Social class

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From top-left to bottom-right or from top to bottom (mobile): a samurai and his servant, c. 1846; Udvary The Slave Trader, painting by Géza Udvary, unknown date; a butler places a telephone call, 1922; The Bower Garden, painting by Dante Gabriel Rossetti, 1859

A social class is a set of concepts in the social sciences and political theory centered on models of social stratification in which people are grouped into a set of hierarchical social categories, [1] the most common being the upper, middle and lower classes.

Social stratification Population with similar characteristics in a society

Social stratification is a kind of social differentiation whereby members of society are grouped into socioeconomic strata, based upon their occupation and income, wealth and social status, or derived power. As such, stratification is the relative social position of persons within a social group, category, geographic region, or social unit.

Dominance hierarchy is a type of social hierarchy that arises when members of a social group interact, to create a ranking system. In social living groups, members are likely to compete for access to limited resources and mating opportunities. Rather than fighting each time they meet, relative rank is established between members of the same sex. Based on repetitive interactions a social order is created that is subject to change each time a dominant animal is challenged by a subordinate one.

The upper class in modern societies is the social class composed of people who hold the highest social status, usually are the wealthiest members of society, and wield the greatest political power. According to this view, the upper class is generally distinguished by immense wealth which is passed on from generation to generation. Prior to the 20th century, the emphasis was on aristocracy, which emphasized generations of inherited noble status, not just recent wealth.

Contents

"Class" is a subject of analysis for sociologists, political scientists, anthropologists and social historians. However, there is not a consensus on a definition of "class" and the term has a wide range of sometimes conflicting meanings. Some people argue that due to social mobility, class boundaries do not exist. In common parlance, the term "social class" is usually synonymous with "socio-economic class", defined as "people having the same social, economic, cultural, political or educational status", e.g., "the working class"; "an emerging professional class". [2] However, academics distinguish social class and socioeconomic status, with the former referring to one's relatively stable sociocultural background and the latter referring to one's current social and economic situation and consequently being more changeable over time. [3]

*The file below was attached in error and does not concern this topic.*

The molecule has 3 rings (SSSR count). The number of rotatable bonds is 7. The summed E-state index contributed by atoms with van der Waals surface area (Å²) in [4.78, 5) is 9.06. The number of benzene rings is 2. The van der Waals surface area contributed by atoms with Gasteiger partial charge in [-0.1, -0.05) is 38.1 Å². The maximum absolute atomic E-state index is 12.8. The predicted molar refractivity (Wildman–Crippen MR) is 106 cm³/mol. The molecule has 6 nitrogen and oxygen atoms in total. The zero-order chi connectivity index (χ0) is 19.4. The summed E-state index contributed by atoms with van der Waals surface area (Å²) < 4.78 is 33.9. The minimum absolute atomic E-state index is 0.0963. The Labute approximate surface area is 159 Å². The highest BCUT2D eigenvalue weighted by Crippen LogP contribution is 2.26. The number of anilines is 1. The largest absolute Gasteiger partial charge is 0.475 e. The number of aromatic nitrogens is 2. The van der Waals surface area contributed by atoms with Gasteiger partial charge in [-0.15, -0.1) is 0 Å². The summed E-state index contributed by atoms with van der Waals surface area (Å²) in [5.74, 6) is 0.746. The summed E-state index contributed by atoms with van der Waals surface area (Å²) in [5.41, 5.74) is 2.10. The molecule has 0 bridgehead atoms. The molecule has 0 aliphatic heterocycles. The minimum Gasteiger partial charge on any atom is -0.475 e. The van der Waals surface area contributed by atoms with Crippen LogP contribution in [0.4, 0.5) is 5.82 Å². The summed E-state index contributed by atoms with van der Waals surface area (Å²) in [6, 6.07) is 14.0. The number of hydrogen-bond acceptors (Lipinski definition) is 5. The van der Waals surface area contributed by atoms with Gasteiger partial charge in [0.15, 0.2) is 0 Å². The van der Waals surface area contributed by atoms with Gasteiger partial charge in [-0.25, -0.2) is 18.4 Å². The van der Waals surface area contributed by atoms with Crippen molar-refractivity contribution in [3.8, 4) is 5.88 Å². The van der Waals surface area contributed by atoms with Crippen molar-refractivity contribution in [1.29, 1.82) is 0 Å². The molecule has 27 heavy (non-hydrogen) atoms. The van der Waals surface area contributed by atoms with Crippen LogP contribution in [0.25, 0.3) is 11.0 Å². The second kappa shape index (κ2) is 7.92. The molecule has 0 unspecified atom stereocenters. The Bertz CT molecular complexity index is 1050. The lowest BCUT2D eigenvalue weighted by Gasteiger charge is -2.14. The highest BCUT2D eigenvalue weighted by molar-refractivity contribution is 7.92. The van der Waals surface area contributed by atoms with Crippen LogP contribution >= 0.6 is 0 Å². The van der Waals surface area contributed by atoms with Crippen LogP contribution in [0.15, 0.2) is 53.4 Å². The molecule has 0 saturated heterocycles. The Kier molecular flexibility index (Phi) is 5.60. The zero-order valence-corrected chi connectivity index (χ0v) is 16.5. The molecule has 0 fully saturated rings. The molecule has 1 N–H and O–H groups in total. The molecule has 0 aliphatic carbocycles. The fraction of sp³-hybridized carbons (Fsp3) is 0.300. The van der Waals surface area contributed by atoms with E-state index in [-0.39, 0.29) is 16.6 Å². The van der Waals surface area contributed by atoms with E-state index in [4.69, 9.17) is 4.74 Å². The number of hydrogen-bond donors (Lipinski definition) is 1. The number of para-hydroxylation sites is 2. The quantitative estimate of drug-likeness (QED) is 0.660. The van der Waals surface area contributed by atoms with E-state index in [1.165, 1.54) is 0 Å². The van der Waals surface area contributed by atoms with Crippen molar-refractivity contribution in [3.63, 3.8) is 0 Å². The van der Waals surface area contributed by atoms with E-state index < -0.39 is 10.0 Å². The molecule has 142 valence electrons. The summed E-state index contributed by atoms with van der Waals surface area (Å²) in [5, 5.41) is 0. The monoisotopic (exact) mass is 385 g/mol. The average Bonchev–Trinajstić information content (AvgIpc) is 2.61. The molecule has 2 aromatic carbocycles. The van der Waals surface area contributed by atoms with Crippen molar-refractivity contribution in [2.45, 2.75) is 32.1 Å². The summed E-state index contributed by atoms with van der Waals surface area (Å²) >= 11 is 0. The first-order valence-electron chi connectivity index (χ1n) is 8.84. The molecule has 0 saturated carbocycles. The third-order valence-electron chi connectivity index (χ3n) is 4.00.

Social history, often called the new social history, is a field of history that looks at the lived experience of the past. In its "golden age" it was a major growth field in the 1960s and 1970s among scholars, and still is well represented in history departments in Britain, Canada, France, Germany, and the United States. In the two decades from 1975 to 1995, the proportion of professors of history in American universities identifying with social history rose from 31% to 41%, while the proportion of political historians fell from 40% to 30%. In the history departments of British and Irish universities in 2014, of the 3410 faculty members reporting, 878 (26%) identified themselves with social history while political history came next with 841 (25%).

Social mobility is the movement of individuals, families, households, or other categories of people within or between social strata in a society. It is a change in social status relative to one's current social location within a given society.

Socioeconomic status Economic and social measure of a persons affluence and/or influence

Socioeconomic status (SES) is an economic and sociological combined total measure of a person's work experience and of an individual's or family's economic and social position in relation to others, based on household income, earners' education, and occupation are examined, as well as combined income, whereas for an individual's SES only their own attributes are assessed. However, SES is more commonly used to depict an economic difference in society as a whole.

The precise measurements of what determines social class in society have varied over time. Karl Marx thought "class" was defined by one's relationship to the means of production (their relations of production). His simple understanding of classes in modern capitalist society is the proletariat, those who work but do not own the means of production; and the bourgeoisie, those who invest and live off the surplus generated by the proletariat's operation of the means of production. This contrasts with the view of the sociologist Max Weber, who argued "class" is determined by economic position, in contrast to "social status" or "Stand" which is determined by social prestige rather than simply just relations of production. [4] The term "class" is etymologically derived from the Latin classis, which was used by census takers to categorize citizens by wealth in order to determine military service obligations. [5]